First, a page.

An objective mind with enough respect to shake hands on press row, and enough of an iron fist to make the hard and fast decisions.

In all seriousness, I would nominate our Mr. College Football.

Quit sweating the small stuff: On Wednesday, our Bryan Fischer tweeted that the NCAA came down hard and banned media from filming involuntary offseason workouts. Brilliant. Meanwhile, players are partying on South Beach and making small fortunes selling their gear.

The best way for the NCAA to gain the trust of coaches and get the attention of players is to separate violations into another sub-category involving violations involving a competitive or recruiting advantage. Those are the violations that make a difference in the game. Those are the ones that piss off coaches the most.

"If you lump all violations of the law into one category, then all of us are guilty," Big 12 commissioner Dan Beebe said.

Brett McMurphy pointed out this week that former Oklahoma State receiver Hart Lee Dykes put four schools on probation. Ohio State was able to win a Sugar Bowl and win a sixth consecutive Big Ten title because it fielded ineligible players. Concentrate on the major stuff. Everything else is details.

Call Spielman and Meyer for advice:
You knowingly cheat, you're gone. Six months, a year. Doesn't matter. Put it in the rules. Players and coaches alike. In fact, create a list of penalties equal to corresponding violations.

The infractions committee has leeway in assessing penalties on a case-by-case basis. Too much leeway. That has become a crutch when explaining why one school gets The Big Haircut, while another gets off. This is the No. 1 way the NCAA could gain the trust of the public, coaches and administrators. Moses had the Ten Commandments. Not too hard for humanity to follow for thousands of years.
The NCAA has a 434-page manual that is all over the place. It can't be that hard to tighten things up.

Call Warren Buffett for advice: Former Oregon AD Pat Kilkenny suggested a brilliant way to cut through the B.S. Get four or five power brokers in and outside college athletics and figure it out, or at least begin to figure it out.

Start with SEC commissioner Mike Slive and Big Ten commish Jim Delany. Throw in Phil Knight from Nike. Maybe Warren Buffett. The roster doesn't matter. Just make sure the participants are smart, powerful and willing.

Slive and Delany two of the most lucrative amateur entities in the country. Knight and Buffett are accomplished businessmen. I wouldn't be allowed anywhere near the room but I'll you a number familiar to Cecil Newton that these guys could come up with a way to save college athletics.

Whatever happens, please, no ... more ... committees. It's take for action.

Coaches must be removed from the player discipline process: Coaches are naturally prejudiced in favor of their players. That's not to say they can't be objective when the star quarterback gets a DUI, it means most of the time they won't be objective.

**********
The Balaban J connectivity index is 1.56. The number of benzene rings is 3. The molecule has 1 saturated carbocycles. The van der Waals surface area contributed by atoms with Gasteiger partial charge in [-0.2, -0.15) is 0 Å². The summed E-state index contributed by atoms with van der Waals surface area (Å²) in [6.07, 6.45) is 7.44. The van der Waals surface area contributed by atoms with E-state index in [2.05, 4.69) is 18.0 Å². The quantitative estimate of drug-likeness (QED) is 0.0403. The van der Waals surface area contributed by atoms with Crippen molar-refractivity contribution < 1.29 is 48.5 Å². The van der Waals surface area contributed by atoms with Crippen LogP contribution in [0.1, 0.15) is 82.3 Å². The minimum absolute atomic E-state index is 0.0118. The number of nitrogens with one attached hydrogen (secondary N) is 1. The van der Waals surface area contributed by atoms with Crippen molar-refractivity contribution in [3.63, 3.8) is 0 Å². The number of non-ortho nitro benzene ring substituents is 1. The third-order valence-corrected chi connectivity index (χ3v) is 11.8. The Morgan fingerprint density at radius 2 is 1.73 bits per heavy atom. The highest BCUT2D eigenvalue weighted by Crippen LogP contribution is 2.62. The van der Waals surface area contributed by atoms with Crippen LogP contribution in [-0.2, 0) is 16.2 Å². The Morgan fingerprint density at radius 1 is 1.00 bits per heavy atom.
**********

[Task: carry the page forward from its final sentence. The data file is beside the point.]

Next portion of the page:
Coaches get paid to win. The best way to win is to have the best players on the field. The AD or a faculty committee should determine appropriate discipline. That would lessen the likelihood of player entitlement and or enabling by coaches. If that means one less Stephen Garcia on the field, so be it.

Make infractions committee hearing public: This was actually recommended by the Lee Commission in 1991. It has been stubbornly ignored since.

Twenty years ago, then-NCAA executive director Dick Schultz asked Ronald Reagan's Solicitor General Rex Lee to look into the enforcement process. Eleven of the commission's recommendations were adopted. Open hearings weren't.

NCAA types continue to argue that allowing the public into the process would keep witnesses from coming forward. Balanced against the NCAA accountability that would result from open hearings, the trade off would be worth it. For years, the accused have griped about "secret" nature of the proceedings. Now they know what the media feels like when practices are closed. Open 'em both up.

Give the infractions committee subpoena power: This has been suggested for years. The NCAA has no power to make people show up for hearings who are not under their jurisdiction. Think if they had the ability to compel Reggie Bush to testify.

There are all kinds of political and legal reasons not to compel witnesses to testify in an issue involving amateur sports. Few want more of Big Brother in our lives. But we're talking about rules-breaking here, not a murder trial.

The NCAA process resembles an administrative proceeding. Remember when O.J. was sued for monetary damages [and lost] after he [allegedly] killed two people? That's closer to the NCAA process than the trial that allowed The Juice to go free.

This one change has the chance of wiping out cheating as we know it. Picture a process where subpoenas could be issued and witnesses -- such as coaches who have left to school -- would have to testify under oath.

Read this transcript from a 2004 House Judiciary hearing for an entertaining and compelling argument both for and against NCAA subpoena power. 

Call 254-754-9000: That's the phone number of the American Football Coaches Association (AFCA) in Waco, Texas.

Seriously, where is executive director Grant Teaff and his leadership as the worst of his Millionaire's Club members drag the profession down the drain? The NCAA can't be responsible for all the reforms.

Posted on: July 12, 2011 10:48 am

NCAA Football 12 is out today!